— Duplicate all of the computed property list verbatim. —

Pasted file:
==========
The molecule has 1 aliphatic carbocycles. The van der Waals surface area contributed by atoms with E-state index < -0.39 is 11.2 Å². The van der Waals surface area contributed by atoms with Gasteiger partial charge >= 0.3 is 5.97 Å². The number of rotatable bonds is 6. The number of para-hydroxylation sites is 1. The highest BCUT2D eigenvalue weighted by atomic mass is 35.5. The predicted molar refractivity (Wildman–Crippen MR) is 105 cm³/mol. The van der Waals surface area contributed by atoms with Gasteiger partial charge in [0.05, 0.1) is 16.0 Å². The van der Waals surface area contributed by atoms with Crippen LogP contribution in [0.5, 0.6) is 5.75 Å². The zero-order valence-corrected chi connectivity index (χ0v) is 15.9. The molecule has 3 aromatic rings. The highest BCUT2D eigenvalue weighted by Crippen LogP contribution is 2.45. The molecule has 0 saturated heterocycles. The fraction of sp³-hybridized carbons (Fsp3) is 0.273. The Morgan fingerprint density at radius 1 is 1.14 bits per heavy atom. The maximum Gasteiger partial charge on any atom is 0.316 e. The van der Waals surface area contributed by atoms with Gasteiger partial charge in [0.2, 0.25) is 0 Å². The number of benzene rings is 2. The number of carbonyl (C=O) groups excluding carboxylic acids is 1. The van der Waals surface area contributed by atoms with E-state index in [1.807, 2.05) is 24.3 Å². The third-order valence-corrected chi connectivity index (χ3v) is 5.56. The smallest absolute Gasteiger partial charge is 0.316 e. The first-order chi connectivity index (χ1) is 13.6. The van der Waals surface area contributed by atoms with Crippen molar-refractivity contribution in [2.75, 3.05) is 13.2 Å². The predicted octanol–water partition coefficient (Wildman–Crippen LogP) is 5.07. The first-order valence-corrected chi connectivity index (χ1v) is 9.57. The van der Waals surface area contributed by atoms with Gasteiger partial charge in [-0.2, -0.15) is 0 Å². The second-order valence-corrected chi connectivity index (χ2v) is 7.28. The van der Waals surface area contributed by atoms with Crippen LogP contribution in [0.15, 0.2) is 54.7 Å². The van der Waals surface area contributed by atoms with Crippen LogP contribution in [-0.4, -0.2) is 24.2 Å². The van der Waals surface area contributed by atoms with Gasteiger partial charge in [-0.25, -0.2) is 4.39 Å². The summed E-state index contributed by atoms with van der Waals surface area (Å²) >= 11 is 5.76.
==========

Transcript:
The molecule has 1 aliphatic carbocycles. The van der Waals surface area contributed by atoms with E-state index < -0.39 is 11.2 Å². The van der Waals surface area contributed by atoms with Gasteiger partial charge >= 0.3 is 5.97 Å². The number of rotatable bonds is 6. The number of para-hydroxylation sites is 1. The highest BCUT2D eigenvalue weighted by atomic mass is 35.5. The predicted molar refractivity (Wildman–Crippen MR) is 105 cm³/mol. The van der Waals surface area contributed by atoms with Gasteiger partial charge in [0.05, 0.1) is 16.0 Å². The van der Waals surface area contributed by atoms with Crippen LogP contribution in [0.5, 0.6) is 5.75 Å². The zero-order valence-corrected chi connectivity index (χ0v) is 15.9. The molecule has 3 aromatic rings. The highest BCUT2D eigenvalue weighted by Crippen LogP contribution is 2.45. The molecule has 0 saturated heterocycles. The fraction of sp³-hybridized carbons (Fsp3) is 0.273. The Morgan fingerprint density at radius 1 is 1.14 bits per heavy atom. The maximum Gasteiger partial charge on any atom is 0.316 e. The van der Waals surface area contributed by atoms with Gasteiger partial charge in [0.2, 0.25) is 0 Å². The number of benzene rings is 2. The number of carbonyl (C=O) groups excluding carboxylic acids is 1. The van der Waals surface area contributed by atoms with E-state index in [1.807, 2.05) is 24.3 Å². The third-order valence-corrected chi connectivity index (χ3v) is 5.56. The smallest absolute Gasteiger partial charge is 0.316 e. The first-order chi connectivity index (χ1) is 13.6. The van der Waals surface area contributed by atoms with Crippen molar-refractivity contribution in [2.75, 3.05) is 13.2 Å². The predicted octanol–water partition coefficient (Wildman–Crippen LogP) is 5.07. The first-order valence-corrected chi connectivity index (χ1v) is 9.57. The van der Waals surface area contributed by atoms with Gasteiger partial charge in [-0.2, -0.15) is 0 Å². The second-order valence-corrected chi connectivity index (χ2v) is 7.28. The van der Waals surface area contributed by atoms with Crippen LogP contribution in [0.15, 0.2) is 54.7 Å². The van der Waals surface area contributed by atoms with Crippen LogP contribution in [-0.4, -0.2) is 24.2 Å². The van der Waals surface area contributed by atoms with Gasteiger partial charge in [-0.25, -0.2) is 4.39 Å². The summed E-state index contributed by atoms with van der Waals surface area (Å²) >= 11 is 5.76.